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I have a confession. It’s sometimes hard for me to tell what’s black hat and what’s white hat when it comes to SEO anymore. I might just stop wearing hats, but that means I’ll actually have to brush my white girl fro.
Alas. One of the account managers at Blue Corona asked me for my opinion on whether I thought exact match domains (EMDs) were helpful or harmful for SEO these days. I say “these days” because Google changes its mind more frequently than Taylor Swift changes boyfriends.
Let’s start at the beginning.
What Is an Exact Match Domain?
Say you own a pet store in Maryland and you sell the best birds in the area. Parrots, zebra finches, ostriches, etc. You’ve got a reputation for having the finest aviary specimen available and you want the Internet to know it. Did I mention that your store is called “How Tweet It Is”? You’re awesome.
When you take out your domain name, you’ll probably go one of two ways:
- Branded Domain: A branded domain would simply mean you use your brand name as your domain. In this case, howtweetitis.com.
- Exact Match Domain: Maybe there’s a competitive keyword you really want to rank for, like “bird breeders in MD.” You might consider making your domain birdbreedersinmd.com. That’s an exact match domain because the search query would match the domain name exactly.
Exact Match Domains Used to Work REALLY Well
In the past, having an EMD almost guaranteed you a spot on the first page of search engine listings—no matter how poorly optimized the rest of the site was or how little content it had on it.
However, in September 2012, Google released an algorithm update aimed at reducing low-quality EMDs from showing up so high in search engine results. Because of this update, EMDs are no longer nearly as effective as they used to be.
The algorithm was only intended to de-rank low quality exact match domains—ones that were only ranking because they had the keyword in the domain. That means that other high quality sites with exact match domains should not have been harmed by the update.
Because no one actually knows Google’s algorithm, it’s difficult to say whether it’s harmful to have an exact match domain or if having one makes it harder for you to rank. Here are a few reasons you might shy away from an exact match domain:
Exact Match Domains Can Look Like Spam
Especially ones with dashes in them or too many keywords. According to Moz, “It has been proven statistically that domains with more than a single dash are very likely to be spam. Multiple dashes in a domain was an early spammer trick because of the low barrier to entry with cost.”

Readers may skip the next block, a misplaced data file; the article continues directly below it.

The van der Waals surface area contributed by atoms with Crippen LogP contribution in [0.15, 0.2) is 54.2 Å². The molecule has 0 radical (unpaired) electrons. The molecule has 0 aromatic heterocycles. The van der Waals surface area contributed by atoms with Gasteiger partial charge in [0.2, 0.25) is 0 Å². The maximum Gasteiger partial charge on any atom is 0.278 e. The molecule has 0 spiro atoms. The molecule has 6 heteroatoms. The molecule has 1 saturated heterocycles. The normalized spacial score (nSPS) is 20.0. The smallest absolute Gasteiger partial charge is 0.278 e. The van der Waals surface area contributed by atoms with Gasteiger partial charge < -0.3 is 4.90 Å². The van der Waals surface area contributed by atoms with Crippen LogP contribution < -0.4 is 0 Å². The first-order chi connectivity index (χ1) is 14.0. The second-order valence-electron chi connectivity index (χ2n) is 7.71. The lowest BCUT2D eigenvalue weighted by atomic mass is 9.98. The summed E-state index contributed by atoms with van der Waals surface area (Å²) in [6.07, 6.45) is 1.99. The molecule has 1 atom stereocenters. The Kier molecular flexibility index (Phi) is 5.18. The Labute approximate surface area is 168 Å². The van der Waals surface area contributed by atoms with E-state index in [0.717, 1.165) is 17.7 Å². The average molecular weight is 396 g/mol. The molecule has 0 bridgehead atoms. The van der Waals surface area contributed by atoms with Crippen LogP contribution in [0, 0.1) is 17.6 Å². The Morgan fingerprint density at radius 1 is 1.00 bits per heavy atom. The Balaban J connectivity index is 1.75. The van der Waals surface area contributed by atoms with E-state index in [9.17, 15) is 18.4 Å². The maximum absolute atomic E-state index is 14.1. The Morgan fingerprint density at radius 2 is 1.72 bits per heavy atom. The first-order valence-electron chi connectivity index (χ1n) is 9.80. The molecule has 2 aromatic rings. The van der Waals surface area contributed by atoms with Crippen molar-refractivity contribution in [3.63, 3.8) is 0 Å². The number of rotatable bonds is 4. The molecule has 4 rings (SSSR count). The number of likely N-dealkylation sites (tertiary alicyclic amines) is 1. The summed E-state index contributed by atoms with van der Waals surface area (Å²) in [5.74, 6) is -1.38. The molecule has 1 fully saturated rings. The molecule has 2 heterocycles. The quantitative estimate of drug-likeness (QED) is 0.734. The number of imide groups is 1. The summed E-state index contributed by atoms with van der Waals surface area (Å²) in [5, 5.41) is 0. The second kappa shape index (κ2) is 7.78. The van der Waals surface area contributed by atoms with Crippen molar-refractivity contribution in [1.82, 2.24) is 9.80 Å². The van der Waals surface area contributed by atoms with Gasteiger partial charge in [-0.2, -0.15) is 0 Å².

Exact Match Domains Are Harder to Remember
If someone comes to your site and doesn’t convert into a lead or sale right away, will they be able to remember your website in the future? Having your brand name as your domain name can be helpful in situations where you don’t convert a potential customer on his or her first visit.
You Run the Risk of Appearing “Too Optimized”
Yes, there is such a thing as search engine over-optimization. Back in March 2012, Matt Cutts reported that Google was working on a search ranking penalty for sites that are “over-optimized” or “overly SEO’ed.”
If you choose an optimized domain like an EMD, you’ll need to be extra cautious when it comes to things like redundant anchor text and keyword stuffing. Forget about ranking—appearing “over-optimized” will actually get you a penalty.
EMD Influence Is on the Decline
Case studies by Moz show a decrease in the percentage of EMDs. According to Moz, “The increase in correlations between March and June says that the EMDs that are still present are ranking higher overall in the SERPs, even though they are less prevalent. Could this be Google removing lower quality EMDs?”
Basically, even though high quality EMDs can still rank, Google is not giving them any preferential treatment. It just doesn’t seem worth it to me.
About The Author: Blue Corona is a data-driven online marketing company with offices in Gaithersburg, MD and Charlotte, N.C.
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